Llewyn Davis is Empty and Pointless

Review of Inside Llewyn Davis, Directed by Joel and Ethan Coen

There has always been a bleak strain in the films of Joel and Ethan Coen. But more often than not the brothers leaven the blackness with quirky humor: their signature is a hilarious misanthropy, a loving satire of our own human stupidity.  The humor is essential to make their world bearable: take away the humor, and all you have is black.  Which is a pretty good description of Inside Llewyn Davis.  This, alongside No Country for Old Men (2007), is the brothers’ bleakest film. But while No Country was a thrilling Oscar-winning noir, Inside Llewyn Davis is a pointless biopic of a frustrated folk singer who gives us no reason to be invested in his life.  The movie is superbly well-acted, superlatively frustrating, and not even remotely entertaining.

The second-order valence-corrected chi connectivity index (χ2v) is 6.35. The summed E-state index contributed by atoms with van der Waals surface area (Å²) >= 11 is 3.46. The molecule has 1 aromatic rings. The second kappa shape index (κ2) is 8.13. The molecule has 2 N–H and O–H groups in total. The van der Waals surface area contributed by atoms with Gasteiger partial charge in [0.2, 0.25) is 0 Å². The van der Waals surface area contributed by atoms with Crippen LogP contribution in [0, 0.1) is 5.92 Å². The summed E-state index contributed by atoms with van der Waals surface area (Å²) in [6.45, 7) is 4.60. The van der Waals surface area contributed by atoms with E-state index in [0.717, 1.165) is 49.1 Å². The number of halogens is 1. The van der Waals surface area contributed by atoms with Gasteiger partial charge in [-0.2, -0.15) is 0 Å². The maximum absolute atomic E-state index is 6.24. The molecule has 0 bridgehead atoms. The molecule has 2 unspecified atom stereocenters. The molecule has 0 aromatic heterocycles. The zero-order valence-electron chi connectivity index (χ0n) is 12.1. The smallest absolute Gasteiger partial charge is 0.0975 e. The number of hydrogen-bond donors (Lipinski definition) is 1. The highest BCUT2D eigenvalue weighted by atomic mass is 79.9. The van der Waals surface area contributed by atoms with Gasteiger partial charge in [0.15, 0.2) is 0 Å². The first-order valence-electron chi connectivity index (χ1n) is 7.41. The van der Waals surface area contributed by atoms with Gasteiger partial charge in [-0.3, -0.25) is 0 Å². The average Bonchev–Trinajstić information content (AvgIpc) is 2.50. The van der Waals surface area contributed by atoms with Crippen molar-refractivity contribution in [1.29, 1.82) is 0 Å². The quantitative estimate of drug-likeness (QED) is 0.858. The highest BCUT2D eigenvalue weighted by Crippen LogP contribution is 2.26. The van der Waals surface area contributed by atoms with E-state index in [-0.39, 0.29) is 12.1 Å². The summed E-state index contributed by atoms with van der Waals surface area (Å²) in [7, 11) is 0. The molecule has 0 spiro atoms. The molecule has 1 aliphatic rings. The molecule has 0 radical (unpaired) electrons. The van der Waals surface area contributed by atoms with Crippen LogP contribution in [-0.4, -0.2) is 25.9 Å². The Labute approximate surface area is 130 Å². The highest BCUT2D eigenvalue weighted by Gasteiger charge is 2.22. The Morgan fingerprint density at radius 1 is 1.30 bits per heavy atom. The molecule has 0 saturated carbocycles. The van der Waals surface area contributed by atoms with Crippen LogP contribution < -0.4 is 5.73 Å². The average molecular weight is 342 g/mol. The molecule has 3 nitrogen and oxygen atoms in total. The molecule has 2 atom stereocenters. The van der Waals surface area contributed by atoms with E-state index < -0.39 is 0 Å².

I love the Coen brothers’ movies.  They make interesting films of vast range. They’re best known for Fargo (1996), a crime comedy; The Big Lebowski (1998), a stoner comedy; No Country for Old Men, a noir-western; True Grit (2010), a straight western; and O Brother Where Are Thou? (2000), a musical.  In them all, the Coens have never been shy about their nihilistic take on life–they made a joke of it in Lebowski, turned it into a harrowing thriller in No Country, and delivered a semi-autobiographical meditation on it in A Serious Man (2009).

But those films at least had something to make them accessible–humor, thrill, mystery, something to hook the audience.  That is what Inside Llewyn Davis lacks. The movie, the story of a failed folk singer in 1961 Manhattan, is so downbeat and life-hating that it is inaccessible.  The one flicker of quirk–John Goodman in a performance so brief it amounts to a cameo–feels like it dropped in from another movie. The rest is so lifelike it feels more like a documentary.